Sunday, 2 May 2010
Ah, maybe not the best decade for cinema but there were some decent Irish movies made back then. Some are forgotten, others didn't make much of an impact on release, and a few more are famous (though not popular enough to get a DVD release!). Here is Shoot the Cabbage's selection of the ten best Irish movies of the 1980s.
Here at Shoot the Cabbage what needs to be said gets said! There are too much politeness and niceness in Irish cinema and this is not a good thing! Too much blackslapping and acclaim for people who make feature films that stink! So if you decide to buy or rent an Irish movie read this article first and then look at the DVD cover so you will be forewarned about the film's true quality!
Absolutely awful movie that everyone thought was great when it came out! The reason was because it was fast-paced, zany, fun, and anarchic - or at least tried to! It was a modern comedy set in Dublin aimed at a young audience. It featured non-nationals, clubs, bars, cafés, and was one of the first Celtic Tiger movies. The fact that it was unoriginal rubbish was ignored by most people. Brendan is a film buff who only watches mainstream cinema. Trudy was a criminal who falls for Brendan. Various far better movies are parodied (hate seeing this in films). They wave at the internet camera on O'Connell Bridge. Yet another movie I'd love to see a sequel to made a decade on.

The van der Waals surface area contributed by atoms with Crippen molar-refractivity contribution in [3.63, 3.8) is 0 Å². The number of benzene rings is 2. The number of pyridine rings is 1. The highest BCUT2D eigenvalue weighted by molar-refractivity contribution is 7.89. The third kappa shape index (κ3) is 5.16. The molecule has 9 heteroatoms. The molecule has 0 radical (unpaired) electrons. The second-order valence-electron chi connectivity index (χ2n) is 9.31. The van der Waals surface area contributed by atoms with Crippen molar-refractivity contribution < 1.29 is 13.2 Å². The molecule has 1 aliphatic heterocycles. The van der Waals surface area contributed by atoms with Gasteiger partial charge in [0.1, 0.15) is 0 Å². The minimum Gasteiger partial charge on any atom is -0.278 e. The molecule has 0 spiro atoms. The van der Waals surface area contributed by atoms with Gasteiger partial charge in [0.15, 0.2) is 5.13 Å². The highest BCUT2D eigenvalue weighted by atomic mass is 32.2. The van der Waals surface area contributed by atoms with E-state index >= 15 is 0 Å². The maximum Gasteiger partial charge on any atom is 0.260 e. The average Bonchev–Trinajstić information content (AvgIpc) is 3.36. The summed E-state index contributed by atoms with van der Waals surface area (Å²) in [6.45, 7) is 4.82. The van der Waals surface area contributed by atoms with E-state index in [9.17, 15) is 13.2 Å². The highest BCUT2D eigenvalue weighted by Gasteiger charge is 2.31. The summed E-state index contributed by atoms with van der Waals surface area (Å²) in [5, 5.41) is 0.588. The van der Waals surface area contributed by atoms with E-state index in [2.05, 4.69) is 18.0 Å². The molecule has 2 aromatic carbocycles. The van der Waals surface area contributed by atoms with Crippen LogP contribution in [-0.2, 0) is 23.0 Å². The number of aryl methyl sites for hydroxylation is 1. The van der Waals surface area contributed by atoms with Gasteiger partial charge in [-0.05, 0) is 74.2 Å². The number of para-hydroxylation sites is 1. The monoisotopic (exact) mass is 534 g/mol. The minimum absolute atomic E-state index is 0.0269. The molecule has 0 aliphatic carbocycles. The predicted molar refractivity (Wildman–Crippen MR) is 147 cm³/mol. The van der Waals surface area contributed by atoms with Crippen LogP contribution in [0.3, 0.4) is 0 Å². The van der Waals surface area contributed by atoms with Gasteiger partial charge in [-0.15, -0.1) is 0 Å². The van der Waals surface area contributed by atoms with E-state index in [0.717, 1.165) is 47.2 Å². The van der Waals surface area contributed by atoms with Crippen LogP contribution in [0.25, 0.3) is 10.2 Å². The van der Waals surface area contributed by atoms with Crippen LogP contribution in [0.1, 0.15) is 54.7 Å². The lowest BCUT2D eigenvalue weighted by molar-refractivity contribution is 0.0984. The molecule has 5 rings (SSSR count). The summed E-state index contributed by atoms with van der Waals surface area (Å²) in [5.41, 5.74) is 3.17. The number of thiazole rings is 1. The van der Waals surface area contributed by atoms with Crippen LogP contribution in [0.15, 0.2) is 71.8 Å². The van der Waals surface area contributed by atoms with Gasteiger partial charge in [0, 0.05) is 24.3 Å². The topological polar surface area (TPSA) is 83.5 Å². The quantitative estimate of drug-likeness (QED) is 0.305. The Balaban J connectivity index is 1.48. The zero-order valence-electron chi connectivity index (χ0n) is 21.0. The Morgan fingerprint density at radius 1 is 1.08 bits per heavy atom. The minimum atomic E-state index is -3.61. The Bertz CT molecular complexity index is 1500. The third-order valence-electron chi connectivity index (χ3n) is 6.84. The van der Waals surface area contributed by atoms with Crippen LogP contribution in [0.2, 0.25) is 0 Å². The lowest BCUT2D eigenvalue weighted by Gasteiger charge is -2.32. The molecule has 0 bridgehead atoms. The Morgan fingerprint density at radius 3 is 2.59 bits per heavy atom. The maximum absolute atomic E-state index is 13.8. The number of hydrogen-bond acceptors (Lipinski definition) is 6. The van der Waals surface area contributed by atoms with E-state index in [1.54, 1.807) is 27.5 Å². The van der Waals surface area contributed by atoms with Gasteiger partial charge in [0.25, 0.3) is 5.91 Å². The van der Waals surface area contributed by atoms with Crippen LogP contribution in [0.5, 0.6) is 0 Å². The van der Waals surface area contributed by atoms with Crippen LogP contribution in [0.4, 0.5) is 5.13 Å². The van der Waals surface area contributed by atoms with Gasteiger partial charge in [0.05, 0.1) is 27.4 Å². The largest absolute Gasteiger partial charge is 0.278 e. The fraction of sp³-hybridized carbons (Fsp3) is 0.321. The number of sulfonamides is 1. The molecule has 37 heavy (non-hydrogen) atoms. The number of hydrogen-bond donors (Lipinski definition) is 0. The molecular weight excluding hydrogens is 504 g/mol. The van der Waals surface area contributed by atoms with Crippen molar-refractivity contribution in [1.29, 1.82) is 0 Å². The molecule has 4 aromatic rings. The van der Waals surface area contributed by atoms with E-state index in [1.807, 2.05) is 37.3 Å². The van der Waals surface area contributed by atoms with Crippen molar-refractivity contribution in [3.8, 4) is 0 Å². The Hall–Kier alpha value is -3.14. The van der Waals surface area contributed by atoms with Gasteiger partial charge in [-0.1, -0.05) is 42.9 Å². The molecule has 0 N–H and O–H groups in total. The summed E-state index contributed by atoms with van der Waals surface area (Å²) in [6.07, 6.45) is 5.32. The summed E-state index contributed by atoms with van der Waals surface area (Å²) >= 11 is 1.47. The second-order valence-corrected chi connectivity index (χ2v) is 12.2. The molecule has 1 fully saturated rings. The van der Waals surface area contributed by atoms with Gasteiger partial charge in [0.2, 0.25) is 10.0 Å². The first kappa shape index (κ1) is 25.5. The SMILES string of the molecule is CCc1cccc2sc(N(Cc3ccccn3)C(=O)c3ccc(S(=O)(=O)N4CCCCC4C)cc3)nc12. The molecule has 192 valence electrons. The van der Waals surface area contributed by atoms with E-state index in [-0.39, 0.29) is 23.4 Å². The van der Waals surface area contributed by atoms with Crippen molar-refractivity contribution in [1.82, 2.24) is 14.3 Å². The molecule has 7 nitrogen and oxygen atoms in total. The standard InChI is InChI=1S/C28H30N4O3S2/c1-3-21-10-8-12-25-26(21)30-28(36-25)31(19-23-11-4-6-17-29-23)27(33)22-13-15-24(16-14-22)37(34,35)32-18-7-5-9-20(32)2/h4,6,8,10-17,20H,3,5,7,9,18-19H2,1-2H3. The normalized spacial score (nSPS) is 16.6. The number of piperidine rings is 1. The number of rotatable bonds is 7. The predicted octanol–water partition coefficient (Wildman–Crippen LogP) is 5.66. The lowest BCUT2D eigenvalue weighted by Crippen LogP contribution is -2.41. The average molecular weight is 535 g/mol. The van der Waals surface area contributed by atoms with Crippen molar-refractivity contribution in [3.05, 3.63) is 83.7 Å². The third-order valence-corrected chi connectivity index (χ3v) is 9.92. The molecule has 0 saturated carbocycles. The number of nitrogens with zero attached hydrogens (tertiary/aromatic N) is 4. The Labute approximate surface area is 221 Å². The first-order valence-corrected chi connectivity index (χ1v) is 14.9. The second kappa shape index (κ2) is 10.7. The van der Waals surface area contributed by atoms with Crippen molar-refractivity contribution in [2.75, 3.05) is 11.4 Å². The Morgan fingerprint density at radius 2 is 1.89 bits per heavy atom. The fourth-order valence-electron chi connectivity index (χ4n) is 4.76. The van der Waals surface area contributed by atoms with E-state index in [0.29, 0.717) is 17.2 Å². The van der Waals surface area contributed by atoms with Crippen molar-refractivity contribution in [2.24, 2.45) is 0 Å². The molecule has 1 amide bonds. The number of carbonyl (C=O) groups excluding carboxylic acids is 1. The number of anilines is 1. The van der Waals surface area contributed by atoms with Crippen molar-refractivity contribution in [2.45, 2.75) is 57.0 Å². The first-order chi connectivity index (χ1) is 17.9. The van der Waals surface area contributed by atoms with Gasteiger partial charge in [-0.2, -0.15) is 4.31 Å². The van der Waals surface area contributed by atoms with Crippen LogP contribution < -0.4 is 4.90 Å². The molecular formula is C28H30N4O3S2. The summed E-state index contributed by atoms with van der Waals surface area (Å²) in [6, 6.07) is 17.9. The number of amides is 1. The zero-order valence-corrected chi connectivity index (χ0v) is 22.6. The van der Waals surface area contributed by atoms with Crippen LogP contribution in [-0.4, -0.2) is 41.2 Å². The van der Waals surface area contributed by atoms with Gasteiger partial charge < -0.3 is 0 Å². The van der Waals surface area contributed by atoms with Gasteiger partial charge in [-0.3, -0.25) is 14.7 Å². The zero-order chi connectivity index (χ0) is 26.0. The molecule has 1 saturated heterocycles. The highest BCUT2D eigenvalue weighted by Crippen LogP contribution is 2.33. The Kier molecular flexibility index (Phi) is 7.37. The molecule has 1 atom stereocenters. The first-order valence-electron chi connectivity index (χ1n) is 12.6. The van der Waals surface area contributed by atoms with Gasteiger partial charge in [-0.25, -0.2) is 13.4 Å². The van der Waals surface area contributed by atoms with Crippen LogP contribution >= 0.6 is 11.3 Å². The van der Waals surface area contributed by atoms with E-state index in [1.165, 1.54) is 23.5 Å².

Saturday, 1 May 2010
Who the heck is Harrison Birtwistle? He's an English modern composer who was respected but not well known. No, not another Michael Nyman composing piano ditties for people drinking in Starbucks! Think the opposite. In the mid'90s his new work was performed at the televised Proms. For those who don't know the Proms is the Late Late Show of British classical music! All bland, sing-a-long predictable music - the kind of stuff you hear on TV commercials and performed in public parks by brass bands. Nice music for the family! The only problem was that Birtwistle's new composition was the opposite - loud, angry, out of tune, energetic, and original. A near riot erupted! People were shocked, switchboards were jammed, and pet dogs lying near the family TV started whining! It was the kind of stuff most 'lovers' of classical music had never heard before. It was the best publicity any modern composer could get! So what's my point? Well that's what we need in Irish Cinema. A filmmaker here who can do the visual equivalent of Birtwhistle's 'Panic' composition!